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Pandemic Picks: “Less” by Andrew Sean Greer

February 19, 2021

This piece represents the opinion of the author.
Kayla Snyder

I have read more books for pleasure in the past few months than I have in the entirety of my time at Bowdoin—and I’m a senior English major. I’m also not alone. It seems like every day I get off a Facetime call with friends or a Zoom call with a professor where we just talked about this great new book we read. And guess what? We read it purely because we wanted to.

Whether it be because of sheer lack of will to spend every waking moment studying for class, boredom from not partaking in extracurriculars or some magical (and needed) realization that reading should be a healthy, enjoyable activity; I don’t know. I’ll leave such speculation up to another department. What I’m here to do is to provide further indulgence, or at least offer up some recommendations, built on whatever knowledge the English department has bequeathed upon me over the past three and a half years. So without further ado, I give you: Pandemic Picks.

The Book: “Less” by Andrew Sean Greer

Arthur Less needs to get out of town. More precisely, he needs an escape hatch. At the ripe age of, well, nearly fifty (as the novel puts it), Less is finally on the precipice of “finding himself”—something most people think they do in their twenties. It is not necessarily that Less is insecure in his identity or even in his profession. He has been an out-and-proud gay man in the Bay Area for some time and has been writing for nearly as long, too. He is comfortable, even if maybe a little self-conscious, in his looks, and he is somewhat at peace with the fact that he is an author of middling talent. He specifies in the novel that he “has known genius,” and it is easy enough for him to say that he is not it.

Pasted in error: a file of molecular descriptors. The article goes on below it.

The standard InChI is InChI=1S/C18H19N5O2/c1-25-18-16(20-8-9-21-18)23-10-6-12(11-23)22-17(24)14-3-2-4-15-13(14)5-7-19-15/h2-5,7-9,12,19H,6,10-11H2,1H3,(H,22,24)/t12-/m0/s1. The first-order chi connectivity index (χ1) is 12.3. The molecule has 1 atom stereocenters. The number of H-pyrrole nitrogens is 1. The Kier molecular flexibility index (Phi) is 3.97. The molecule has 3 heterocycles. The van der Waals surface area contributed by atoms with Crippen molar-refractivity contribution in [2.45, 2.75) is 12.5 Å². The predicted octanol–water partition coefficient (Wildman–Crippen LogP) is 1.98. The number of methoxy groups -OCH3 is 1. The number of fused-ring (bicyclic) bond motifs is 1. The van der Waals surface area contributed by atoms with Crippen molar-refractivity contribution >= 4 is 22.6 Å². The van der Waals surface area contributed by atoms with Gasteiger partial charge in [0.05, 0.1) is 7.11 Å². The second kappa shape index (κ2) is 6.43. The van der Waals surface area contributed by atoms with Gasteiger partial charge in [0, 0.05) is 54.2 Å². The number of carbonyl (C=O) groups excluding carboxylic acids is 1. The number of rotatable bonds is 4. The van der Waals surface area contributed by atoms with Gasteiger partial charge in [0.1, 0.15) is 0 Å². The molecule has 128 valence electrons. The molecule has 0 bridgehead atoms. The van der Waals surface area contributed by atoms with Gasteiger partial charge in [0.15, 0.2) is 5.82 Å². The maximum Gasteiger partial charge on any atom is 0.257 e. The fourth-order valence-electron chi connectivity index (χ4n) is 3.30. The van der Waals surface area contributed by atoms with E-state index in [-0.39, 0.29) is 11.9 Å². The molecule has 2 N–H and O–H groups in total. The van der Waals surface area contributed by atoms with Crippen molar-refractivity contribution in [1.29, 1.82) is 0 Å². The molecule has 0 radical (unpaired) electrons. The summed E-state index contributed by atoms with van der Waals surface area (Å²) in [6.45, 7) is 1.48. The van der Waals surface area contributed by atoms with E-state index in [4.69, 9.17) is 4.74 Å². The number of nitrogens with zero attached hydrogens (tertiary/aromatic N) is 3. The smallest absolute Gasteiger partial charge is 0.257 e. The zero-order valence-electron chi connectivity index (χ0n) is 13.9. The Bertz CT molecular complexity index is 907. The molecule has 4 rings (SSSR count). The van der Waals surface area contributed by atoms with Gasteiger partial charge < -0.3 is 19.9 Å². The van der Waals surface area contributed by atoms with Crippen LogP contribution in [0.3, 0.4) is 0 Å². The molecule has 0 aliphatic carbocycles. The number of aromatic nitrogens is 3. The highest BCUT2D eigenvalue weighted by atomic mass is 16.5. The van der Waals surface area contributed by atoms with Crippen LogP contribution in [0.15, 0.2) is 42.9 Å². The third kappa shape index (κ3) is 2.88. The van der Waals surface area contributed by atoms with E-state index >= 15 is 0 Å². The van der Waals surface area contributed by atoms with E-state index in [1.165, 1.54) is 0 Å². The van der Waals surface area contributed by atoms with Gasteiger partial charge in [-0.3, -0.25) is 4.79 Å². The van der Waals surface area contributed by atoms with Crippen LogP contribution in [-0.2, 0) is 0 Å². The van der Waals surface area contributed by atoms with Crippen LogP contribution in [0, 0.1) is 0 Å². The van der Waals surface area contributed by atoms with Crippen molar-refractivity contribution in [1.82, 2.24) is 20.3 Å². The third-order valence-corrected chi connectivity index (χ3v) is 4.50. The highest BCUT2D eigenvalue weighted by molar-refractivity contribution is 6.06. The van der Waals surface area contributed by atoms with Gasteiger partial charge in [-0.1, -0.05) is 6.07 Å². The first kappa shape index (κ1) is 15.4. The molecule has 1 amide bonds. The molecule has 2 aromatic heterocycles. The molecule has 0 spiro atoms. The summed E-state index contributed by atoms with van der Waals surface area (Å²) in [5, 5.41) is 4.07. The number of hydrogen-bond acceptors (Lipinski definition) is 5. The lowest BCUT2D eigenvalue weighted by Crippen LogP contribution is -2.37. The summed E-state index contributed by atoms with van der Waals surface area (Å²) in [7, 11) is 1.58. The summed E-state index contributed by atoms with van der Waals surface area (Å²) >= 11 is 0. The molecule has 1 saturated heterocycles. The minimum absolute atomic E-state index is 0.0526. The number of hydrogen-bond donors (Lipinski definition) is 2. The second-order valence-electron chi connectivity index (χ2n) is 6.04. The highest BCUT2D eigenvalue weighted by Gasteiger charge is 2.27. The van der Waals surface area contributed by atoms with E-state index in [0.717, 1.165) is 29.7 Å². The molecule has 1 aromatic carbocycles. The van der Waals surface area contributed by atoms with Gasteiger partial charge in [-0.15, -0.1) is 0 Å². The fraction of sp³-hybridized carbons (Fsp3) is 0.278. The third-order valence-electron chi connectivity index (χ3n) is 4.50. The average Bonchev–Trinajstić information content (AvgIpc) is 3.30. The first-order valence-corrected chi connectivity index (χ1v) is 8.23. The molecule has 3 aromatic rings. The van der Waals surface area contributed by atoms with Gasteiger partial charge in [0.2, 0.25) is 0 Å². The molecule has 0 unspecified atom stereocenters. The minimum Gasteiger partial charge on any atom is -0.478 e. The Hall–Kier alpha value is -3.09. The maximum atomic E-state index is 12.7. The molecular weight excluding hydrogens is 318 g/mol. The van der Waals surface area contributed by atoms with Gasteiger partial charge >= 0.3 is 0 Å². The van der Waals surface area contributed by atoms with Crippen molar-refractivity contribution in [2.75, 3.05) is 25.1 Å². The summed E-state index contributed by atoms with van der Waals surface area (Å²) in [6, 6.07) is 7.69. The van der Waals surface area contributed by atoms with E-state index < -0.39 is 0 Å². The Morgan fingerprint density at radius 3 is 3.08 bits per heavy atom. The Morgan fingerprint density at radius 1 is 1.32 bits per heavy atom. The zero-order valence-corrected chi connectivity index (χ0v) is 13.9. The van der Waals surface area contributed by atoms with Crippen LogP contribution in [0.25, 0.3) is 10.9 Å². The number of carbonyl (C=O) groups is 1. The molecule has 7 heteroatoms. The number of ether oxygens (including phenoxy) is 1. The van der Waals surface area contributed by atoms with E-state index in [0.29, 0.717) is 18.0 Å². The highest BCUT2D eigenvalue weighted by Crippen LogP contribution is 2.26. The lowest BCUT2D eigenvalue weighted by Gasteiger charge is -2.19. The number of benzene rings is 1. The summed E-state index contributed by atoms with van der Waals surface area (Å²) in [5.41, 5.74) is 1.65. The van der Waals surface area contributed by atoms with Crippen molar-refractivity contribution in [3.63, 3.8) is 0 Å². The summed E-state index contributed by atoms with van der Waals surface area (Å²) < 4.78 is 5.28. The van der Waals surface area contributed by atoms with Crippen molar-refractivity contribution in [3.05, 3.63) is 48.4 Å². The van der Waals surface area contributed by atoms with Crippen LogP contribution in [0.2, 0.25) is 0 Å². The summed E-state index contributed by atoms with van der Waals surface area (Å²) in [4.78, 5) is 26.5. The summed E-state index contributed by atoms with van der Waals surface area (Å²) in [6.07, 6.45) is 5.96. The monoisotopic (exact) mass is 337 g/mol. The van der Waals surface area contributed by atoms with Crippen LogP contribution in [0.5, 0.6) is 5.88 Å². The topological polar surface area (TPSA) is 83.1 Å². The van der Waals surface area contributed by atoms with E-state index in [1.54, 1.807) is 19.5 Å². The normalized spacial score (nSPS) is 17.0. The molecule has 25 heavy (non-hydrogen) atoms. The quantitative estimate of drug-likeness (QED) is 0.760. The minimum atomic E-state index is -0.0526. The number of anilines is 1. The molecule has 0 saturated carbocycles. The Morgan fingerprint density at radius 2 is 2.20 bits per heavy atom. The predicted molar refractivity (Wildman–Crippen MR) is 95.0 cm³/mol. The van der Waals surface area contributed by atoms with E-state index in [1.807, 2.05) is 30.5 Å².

Not to say that he is unremarkable or that there are not adventures for him to have—why else would there be a whole novel about him? No, Arthur Less is having a mid-life crisis because he just purely doesn’t understand his luck (or lack thereof) and has been spurned by love too many times. Divorced from his elderly Pulitzer Prize-winning husband, the “genius” he knew, and broken up with by his younger boyfriend, who now is set to marry someone else, Less is lost. So, to “find himself,” he does what every 20-year old wishes they could do: he travels the world.

And so begins a hilarious, whirlwind tale of a middle-aged, somewhat self-conscious, gay author of middling talent who accepts every invitation, every conference speaking arrangement, every teaching position offered to him, just so that he can ignore the wedding invitation from his ex and have a valid excuse. This leads him to far-flung places such as Japan, Italy, Germany, Mexico, Morocco and France. In each place Less is challenged and inspired by his surroundings and his friends. In the process, he learns a little more about himself and about life. Luckily, as readers, we get the special experience of learning this knowledge along with him.

Why you should read it:

It would be easy for me to say that you must read this novel because it won the 2018 Pulitzer Prize for Fiction (something that is ironic given the novel makes so much fun of such awards). However, I don’t think anyone should read anything because of some bureaucratic, toxic and corrupt award. Instead, I recommend this book because there is not another novel that I recommend to anyone more than “Less.” It is comedic. It is introspective. It is smart. It is real. And, above all, it is truly enjoyable.

I think the biggest takeaway for me from this book is that I’m probably not going to “find myself” in my twenties. Hell, I probably will never “find myself”—at least not in the sense that I will finally become “that person” who I was always meant to be. I could take you on a long philosophical journey through Deleuze and Guattari’s theory of becoming but I don’t think that’s the exact knowledge that the English department gave me that is important to share. What I will say is this: people are a weird combination of ever-transforming souls in an ever-aging flesh suit, so make the most of being whoever you are, all the time.

I also can’t promise this book will change your life like it did mine—I’m just a 20-something gay kid from Alaska who studies English at Bowdoin. And whether the believability of Less’s character and experience is because the author, Andrew Sean Greer, is a 50-year old, single, gay author, I don’t know. I’m merely speculating there. (Andrew, if you are reading this, I think you’re cute). What I can say is that “Less” is a really wonderful novel that I think anyone would enjoy reading—and it might just help you on your ever-changing path of “finding yourself,” too.

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